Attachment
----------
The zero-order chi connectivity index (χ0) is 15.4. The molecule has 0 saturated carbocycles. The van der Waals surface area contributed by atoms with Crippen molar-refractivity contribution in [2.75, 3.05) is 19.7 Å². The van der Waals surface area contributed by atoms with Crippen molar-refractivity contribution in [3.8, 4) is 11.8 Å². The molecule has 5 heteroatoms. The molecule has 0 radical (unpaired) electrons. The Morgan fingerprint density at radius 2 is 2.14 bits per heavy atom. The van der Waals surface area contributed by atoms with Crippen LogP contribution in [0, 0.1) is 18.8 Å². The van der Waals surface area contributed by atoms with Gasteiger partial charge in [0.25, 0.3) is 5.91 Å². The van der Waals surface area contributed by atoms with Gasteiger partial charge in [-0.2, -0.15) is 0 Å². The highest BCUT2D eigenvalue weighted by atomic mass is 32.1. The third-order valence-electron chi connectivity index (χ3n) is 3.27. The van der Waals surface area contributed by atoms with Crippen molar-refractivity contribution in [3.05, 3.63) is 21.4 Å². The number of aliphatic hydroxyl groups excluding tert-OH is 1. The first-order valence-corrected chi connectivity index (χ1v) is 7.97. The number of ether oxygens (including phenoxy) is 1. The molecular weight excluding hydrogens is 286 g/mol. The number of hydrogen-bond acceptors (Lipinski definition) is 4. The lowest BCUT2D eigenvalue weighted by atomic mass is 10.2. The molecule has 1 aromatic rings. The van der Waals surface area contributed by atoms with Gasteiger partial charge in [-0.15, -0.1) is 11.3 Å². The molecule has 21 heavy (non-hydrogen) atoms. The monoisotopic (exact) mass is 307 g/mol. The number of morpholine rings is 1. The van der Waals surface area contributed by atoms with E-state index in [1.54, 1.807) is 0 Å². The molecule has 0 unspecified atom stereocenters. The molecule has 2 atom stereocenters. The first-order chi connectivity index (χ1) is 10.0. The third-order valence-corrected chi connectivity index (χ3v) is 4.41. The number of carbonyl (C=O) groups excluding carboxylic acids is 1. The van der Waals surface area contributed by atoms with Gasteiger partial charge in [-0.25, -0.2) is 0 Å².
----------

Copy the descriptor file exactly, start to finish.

The zero-order chi connectivity index (χ0) is 15.4. The molecule has 0 saturated carbocycles. The van der Waals surface area contributed by atoms with Crippen molar-refractivity contribution in [2.75, 3.05) is 19.7 Å². The van der Waals surface area contributed by atoms with Crippen molar-refractivity contribution in [3.8, 4) is 11.8 Å². The molecule has 5 heteroatoms. The molecule has 0 radical (unpaired) electrons. The Morgan fingerprint density at radius 2 is 2.14 bits per heavy atom. The van der Waals surface area contributed by atoms with Crippen LogP contribution in [0, 0.1) is 18.8 Å². The van der Waals surface area contributed by atoms with Gasteiger partial charge in [0.25, 0.3) is 5.91 Å². The van der Waals surface area contributed by atoms with Gasteiger partial charge in [-0.2, -0.15) is 0 Å². The highest BCUT2D eigenvalue weighted by atomic mass is 32.1. The third-order valence-electron chi connectivity index (χ3n) is 3.27. The van der Waals surface area contributed by atoms with Crippen molar-refractivity contribution in [3.05, 3.63) is 21.4 Å². The number of aliphatic hydroxyl groups excluding tert-OH is 1. The first-order valence-corrected chi connectivity index (χ1v) is 7.97. The number of ether oxygens (including phenoxy) is 1. The molecular weight excluding hydrogens is 286 g/mol. The number of hydrogen-bond acceptors (Lipinski definition) is 4. The lowest BCUT2D eigenvalue weighted by atomic mass is 10.2. The molecule has 1 aromatic rings. The van der Waals surface area contributed by atoms with Gasteiger partial charge in [-0.15, -0.1) is 11.3 Å². The molecule has 21 heavy (non-hydrogen) atoms. The monoisotopic (exact) mass is 307 g/mol. The number of morpholine rings is 1. The van der Waals surface area contributed by atoms with E-state index in [1.54, 1.807) is 0 Å². The molecule has 0 unspecified atom stereocenters. The molecule has 2 atom stereocenters. The first-order chi connectivity index (χ1) is 10.0. The third-order valence-corrected chi connectivity index (χ3v) is 4.41. The number of carbonyl (C=O) groups excluding carboxylic acids is 1. The van der Waals surface area contributed by atoms with Gasteiger partial charge in [-0.25, -0.2) is 0 Å².